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Complete Separation of PDMS & Heptane from a Waste Stream

Team Nimbus Members:

Allie DeRubertis, Colin Ikei, Bryan Schellberg, Mark Volkin

Faculty Mentors:

Prof. Melodie Lawton and Prof. Doug Kelley

Project Sponsor:

Chris Wolfe (Xerox)

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Xerox is developing a process which uses viscous polydimethylsiloxane (PDMS) to shape other molecules. Heptane is used to swell the PDMS and release the desired product for collection, producing a 7:1 heptane to PDMS waste stream. If the components can be separated efficiently, they can be recycled back into the process allowing for large financial savings and a reduced environmental impact.

This project focused on developing a process capable of separating and collecting these components to >99% purity using solvent evaporation followed by supercritical CO2 extraction.

Project Background

Xerox’s main target is to restore the PDMS viscosity to as close to the pure material as possible (10,000 cSt). Further, they would like a means of quantitatively measuring the heptane concentration. An additional soft target is for the process to cost no more than $3-3.50/kg of PDMS.

Figure 1. Chemical structure of PDMS
Figure 2. Chemical structure of Heptane

PDMS is a siloxane polymer, whereas heptane is a simple short hydrocarbon molecule. The chemical structures of both are shown in Figures 1 and 2. PDMS is extremely viscous, more so than molasses. Heptane is much thinner, less viscous than water. When the two are mixed, the viscosity of the PDMS decreases dramatically with small amounts of heptane. A graphical representation of the mixture viscosity across different amounts of heptane is shown below. Pure PDMS has a viscosity of ~10,500 cP.

Figure 3: Viscosity calibration curve

The team decided to focus on two different approaches: solvent evaporation and supercritical CO2 extraction. For solvent evaporation, the waste material was simply heated to drive out most of the heptane leaving enriched PDMS behind. The second approach involved supercritical CO2 as a solvent to carry out the heptane, again leaving PDMS behind. The two approaches also could be combined in an effort to minimize costs and maximize purity and viscosity as outlined in a simplified flow diagram below. To evaluate the purity of samples, the viscosity curve shown previously in Figure 3 was compared to measured sample viscosity after experimentation.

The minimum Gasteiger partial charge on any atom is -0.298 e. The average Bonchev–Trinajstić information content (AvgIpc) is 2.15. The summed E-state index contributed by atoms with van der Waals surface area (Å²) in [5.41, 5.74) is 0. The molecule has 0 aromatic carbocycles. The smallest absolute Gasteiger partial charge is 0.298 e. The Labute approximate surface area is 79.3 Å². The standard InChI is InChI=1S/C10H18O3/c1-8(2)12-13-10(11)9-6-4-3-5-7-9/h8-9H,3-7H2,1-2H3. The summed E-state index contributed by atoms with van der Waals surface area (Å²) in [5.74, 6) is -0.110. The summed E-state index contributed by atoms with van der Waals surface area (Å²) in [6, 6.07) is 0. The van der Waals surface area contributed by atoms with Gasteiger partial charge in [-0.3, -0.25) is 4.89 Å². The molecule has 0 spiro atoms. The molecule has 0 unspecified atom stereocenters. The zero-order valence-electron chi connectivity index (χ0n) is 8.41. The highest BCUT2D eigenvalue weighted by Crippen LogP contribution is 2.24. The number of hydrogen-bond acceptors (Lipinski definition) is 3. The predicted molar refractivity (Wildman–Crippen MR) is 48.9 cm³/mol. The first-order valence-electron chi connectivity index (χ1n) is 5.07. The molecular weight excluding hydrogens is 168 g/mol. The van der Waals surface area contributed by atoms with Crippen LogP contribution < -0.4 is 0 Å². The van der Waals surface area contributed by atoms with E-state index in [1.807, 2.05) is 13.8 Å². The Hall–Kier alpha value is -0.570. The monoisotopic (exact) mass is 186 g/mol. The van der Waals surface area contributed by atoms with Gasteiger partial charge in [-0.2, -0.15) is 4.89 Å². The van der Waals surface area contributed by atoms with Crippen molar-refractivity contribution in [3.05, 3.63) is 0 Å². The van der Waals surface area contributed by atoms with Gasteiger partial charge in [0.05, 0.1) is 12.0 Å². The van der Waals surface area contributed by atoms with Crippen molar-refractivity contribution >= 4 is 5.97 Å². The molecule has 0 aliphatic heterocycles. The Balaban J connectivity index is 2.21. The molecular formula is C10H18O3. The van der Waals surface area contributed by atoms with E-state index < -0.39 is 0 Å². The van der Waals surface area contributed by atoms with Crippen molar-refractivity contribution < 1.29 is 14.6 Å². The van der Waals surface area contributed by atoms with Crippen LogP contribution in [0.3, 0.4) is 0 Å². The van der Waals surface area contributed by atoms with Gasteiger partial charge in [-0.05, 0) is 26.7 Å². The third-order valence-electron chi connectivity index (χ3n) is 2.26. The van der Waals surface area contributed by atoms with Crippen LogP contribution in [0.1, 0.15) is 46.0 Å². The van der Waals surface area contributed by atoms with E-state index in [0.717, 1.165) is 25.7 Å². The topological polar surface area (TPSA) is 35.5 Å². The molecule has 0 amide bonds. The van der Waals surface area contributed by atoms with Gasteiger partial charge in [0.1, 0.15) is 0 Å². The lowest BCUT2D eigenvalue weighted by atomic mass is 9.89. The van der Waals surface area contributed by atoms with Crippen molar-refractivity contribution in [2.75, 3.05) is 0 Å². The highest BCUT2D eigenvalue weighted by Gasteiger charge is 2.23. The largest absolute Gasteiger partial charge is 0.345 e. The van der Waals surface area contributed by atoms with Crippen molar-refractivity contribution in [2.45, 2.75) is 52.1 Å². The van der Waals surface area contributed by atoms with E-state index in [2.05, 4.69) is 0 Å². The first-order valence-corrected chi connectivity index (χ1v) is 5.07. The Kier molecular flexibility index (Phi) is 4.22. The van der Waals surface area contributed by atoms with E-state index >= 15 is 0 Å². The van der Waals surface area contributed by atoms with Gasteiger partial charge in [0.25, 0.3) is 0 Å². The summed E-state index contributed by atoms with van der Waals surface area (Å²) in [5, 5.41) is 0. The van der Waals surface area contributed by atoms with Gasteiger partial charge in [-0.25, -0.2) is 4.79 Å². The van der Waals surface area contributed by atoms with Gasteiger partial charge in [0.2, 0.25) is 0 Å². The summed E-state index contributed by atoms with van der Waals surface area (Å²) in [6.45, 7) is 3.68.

Figure 4. Flow diagram of proposed process using two approaches

Technical Approaches

Solvent Evaporation

It was hypothesized that the heptane could be evaporated in an efficient manner by casting it on a thin film and applying heat. The evaporation process was believed to be diffusion-limited, so thin films were chosen to maximize solvent removal. Equation 1 shows the relation between drying rate (on the left side of the equation) and the diffusion coefficient, film thickness, solvent concentration in the film, and solvent concentration in the surrounding environment. The concentration of heptane in the environment is negligible, so the term C(t) may be set equal to zero. This equation describes a diffusion-limited process and does not account for thermodynamic effects, which are described in Equation 2.

A small amount of sample was placed on a glass slide using a syringe and then a doctor blade, which is used to create a sample of a given thickness, was passed over it as shown in Figure 5. The slide was then placed on a pre-heated hot plate. An image of the setup is shown below:

Figure 5. Lab setup used for solvent evaporation trials. The left sample is a control used to determine sample temperature.

A wide range of temperatures from 120°C to 260°C and film thicknesses of 0.2 mm and 0.4mm were studied to optimize the process. Bulk evaporation, where a larger volume of sample was placed in a beaker, stirred, and heated, was also studied.

Figure 6: Doctor blade showing sample preparation. Only a specified sample thickness can pass beneath the blade.

Supercritical Extraction